Asbestos is the official cause of death for a former dock worker who was exposed to the substance in the 1960s. This tragedy highlights both the long reach of asbestos, and the frequent rate of asbestos-caused death and disease in shipbuilding and similar industries.
John Fenwick, 73, died in hospice on February 4, and his passing was the result of his career as pipefitter, according to the United Kingdom-based Daily Echo. The coroner said given Fenwicks asbestos exposure, he had no hesitation in recording a verdict of death due to industrial disease.
As this page notes, shipyard work was highly hazardous, given the heavy presence of asbestos along the docks. Because of its resistance to heat and flame, asbestos was heavily used throughout ships prior to the 1970s. It also offered resistance to electrical and chemical damage and sound absorption. In fact, some of the larger ships of the period each contained possibly more than 1,000 tons of asbestos, distributed throughout the vessels.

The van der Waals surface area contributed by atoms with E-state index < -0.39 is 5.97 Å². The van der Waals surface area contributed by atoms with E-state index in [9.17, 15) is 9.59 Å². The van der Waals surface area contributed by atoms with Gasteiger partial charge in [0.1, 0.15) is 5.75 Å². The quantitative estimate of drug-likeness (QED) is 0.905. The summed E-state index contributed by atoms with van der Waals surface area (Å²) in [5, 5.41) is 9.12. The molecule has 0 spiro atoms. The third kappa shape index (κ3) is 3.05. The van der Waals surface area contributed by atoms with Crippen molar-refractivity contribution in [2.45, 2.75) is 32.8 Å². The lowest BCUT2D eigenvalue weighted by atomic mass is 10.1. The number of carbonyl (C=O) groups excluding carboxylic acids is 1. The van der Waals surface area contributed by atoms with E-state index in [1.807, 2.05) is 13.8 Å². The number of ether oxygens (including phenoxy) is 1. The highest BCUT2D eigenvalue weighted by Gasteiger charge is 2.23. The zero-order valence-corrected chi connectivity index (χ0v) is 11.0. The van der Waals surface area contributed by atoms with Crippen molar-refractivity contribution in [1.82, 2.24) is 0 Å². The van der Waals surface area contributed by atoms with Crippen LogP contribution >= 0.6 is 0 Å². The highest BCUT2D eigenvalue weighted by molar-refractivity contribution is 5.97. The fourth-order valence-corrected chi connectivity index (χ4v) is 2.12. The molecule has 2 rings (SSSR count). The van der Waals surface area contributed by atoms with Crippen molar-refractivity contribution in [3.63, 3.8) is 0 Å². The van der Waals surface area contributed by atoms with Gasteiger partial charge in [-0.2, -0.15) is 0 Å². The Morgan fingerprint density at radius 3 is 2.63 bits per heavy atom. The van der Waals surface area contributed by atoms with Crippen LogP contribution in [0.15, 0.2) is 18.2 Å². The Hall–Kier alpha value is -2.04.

The most common product encountered by shipyard workers and shipbuilders was the asbestos-containing insulation that wrapped hot water, steam, and fuel pipes. When workers cut these pipes, microscopic asbestos fibers were released into the air, where they were easily inhaled. This caused diseases such as asbestosis, and cancers of the lungs and other organs, including mesothelioma.
Many asbestos exposures and their resulting deaths were preventable. All that was needed was a shipyard workforce with the proper knowledge, training and safety equipment.
Were you diagnosed with mesothelioma or any other asbestos-related condition? Were you exposed to asbestos at a jobsite? If so, you may be entitled to financial compensation. To learn more about your legal options, please contact Sokolove Law for a free case evaluation.